This page contains power outage forecasts for Hurricane Florence from the Spatially Generalized Hurricane Power Outage Model (SGHOPM) developed by Guikema, et al. The paper describing it, Predicting Hurricane Power Outages to Support Storm Response Planning, IEEE Access, 2014, is available (open access) here.
Hurricane Florence Power Outage Forecast. Colors show the fraction of the population predicted to be without power at the census tract level. The total number of people predicted to be without power is shown in the figure legend. Please go to the National Hurricane Center for details on the storm and the currently active storm warnings and advisories.
A note on how to interpret the total provided. Technically, this model is estimating population without power, not customers without power. On utility outage web pages, customers without power is reported. A customer is a meter. Our model estimates people without power instead. In most states the ratio of people to meters is between 3:1 and 4:1. If our model estimated 3 million people without power, this would translate to approximately 750,000 to 1 million customers without power.
Please note that this model was trained with data primarily from hurricanes that did not stall out or move slowly, producing large amounts of rain (e.g, Harvey). Because of this, the model does not fully account for inland outages caused by riverine flooding due to prolonged, heavy rainfall. There is uncertainty on the level of inland outages, and the model may be underestimating outages in inland areas, particularly in and near flood-prone areas.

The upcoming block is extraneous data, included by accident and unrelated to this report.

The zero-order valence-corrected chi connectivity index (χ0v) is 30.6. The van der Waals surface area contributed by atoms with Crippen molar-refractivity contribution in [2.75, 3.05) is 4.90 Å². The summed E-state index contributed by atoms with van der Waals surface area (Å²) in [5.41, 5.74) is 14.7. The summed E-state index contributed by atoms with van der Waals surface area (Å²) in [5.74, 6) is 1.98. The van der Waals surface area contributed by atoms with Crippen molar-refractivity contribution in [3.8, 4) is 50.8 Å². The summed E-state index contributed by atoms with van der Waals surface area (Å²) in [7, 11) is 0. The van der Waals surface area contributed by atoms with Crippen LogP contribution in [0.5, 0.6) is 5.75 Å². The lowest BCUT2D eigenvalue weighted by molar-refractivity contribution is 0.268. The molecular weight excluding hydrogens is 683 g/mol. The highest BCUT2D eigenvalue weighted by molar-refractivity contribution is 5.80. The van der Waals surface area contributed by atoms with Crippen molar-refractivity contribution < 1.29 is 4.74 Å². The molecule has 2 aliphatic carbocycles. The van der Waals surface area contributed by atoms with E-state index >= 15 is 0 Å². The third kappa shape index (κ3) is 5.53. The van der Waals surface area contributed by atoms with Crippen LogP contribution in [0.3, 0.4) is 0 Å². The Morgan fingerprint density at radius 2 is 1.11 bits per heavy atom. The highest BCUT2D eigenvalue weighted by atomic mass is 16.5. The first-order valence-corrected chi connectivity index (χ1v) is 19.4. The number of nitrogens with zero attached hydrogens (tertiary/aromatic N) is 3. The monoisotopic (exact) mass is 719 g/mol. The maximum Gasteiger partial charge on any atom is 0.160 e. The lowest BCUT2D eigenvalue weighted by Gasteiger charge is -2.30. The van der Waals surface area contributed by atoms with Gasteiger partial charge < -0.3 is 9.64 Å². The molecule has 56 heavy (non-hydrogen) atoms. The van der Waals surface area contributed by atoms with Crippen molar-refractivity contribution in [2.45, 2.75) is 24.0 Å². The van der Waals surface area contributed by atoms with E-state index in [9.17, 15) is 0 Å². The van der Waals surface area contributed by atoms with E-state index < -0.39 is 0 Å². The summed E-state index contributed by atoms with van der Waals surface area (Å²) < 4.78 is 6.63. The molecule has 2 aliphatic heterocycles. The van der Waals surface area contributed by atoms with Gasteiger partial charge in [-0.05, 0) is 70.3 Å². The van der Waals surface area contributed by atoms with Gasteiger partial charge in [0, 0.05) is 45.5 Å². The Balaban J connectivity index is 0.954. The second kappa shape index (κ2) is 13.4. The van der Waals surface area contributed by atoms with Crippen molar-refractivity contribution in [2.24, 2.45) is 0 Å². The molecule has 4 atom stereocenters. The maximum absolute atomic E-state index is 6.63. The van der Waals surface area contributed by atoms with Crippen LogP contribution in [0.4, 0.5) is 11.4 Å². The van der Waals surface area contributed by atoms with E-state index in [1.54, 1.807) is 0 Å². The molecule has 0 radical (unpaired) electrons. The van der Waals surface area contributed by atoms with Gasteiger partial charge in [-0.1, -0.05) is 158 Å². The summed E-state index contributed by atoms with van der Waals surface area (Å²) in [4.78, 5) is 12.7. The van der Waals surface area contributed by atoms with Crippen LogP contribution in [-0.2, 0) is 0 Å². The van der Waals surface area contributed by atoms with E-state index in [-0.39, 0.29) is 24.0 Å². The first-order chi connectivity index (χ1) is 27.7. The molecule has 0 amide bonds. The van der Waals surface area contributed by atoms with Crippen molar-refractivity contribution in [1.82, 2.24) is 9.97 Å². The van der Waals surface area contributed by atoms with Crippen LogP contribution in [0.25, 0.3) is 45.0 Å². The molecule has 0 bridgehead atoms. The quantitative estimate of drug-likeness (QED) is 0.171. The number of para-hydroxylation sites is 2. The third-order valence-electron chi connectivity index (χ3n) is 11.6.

This is likely our last update of the projected outage map for Hurricane Florence. The storm is slowly approaching land fall. Keep in mind when considering the outage estimates that our model estiamtes wind-induced outages, not flood-induced outages. In remains to be seen how many additional outages occur in inland areas due to flooding. Flooding is certainly one of the largest hazards from this system.
A few details: This model takes as input track and intensity forecasts from the National Hurricane Center and estimates the fraction of the popualtion without power at the census tract level. The model is a statistical outage forecasting model based on wind speed estimates and population density. Note that this is a simpler model than the model we ran for Hurricanes Matthew, Irma, and Harvey. If the results from the more recent models can be made available, they will be added to this web page as well. The results presented here are from the same model that we used for Hurricane Sandy.
The outage estimates are provided for informational purposes only and are the product of a research project at the collaborating institutions. The information is provided "as is" without warranty of any kind. The investigators and their universities do not accept any responsibility or liability for the accuracy, content, completeness, legality, or reliability of the information contained on this website. This research was funded in part by the U.S. Department of Energy, the U.S. National Science Foundation, and a private utility.
For further information, you can contact Seth Guikema via email. In addition, it should be noted that Chengwei Zhai , a University of Michigan PhD student, automated the model and created the graphics of the output.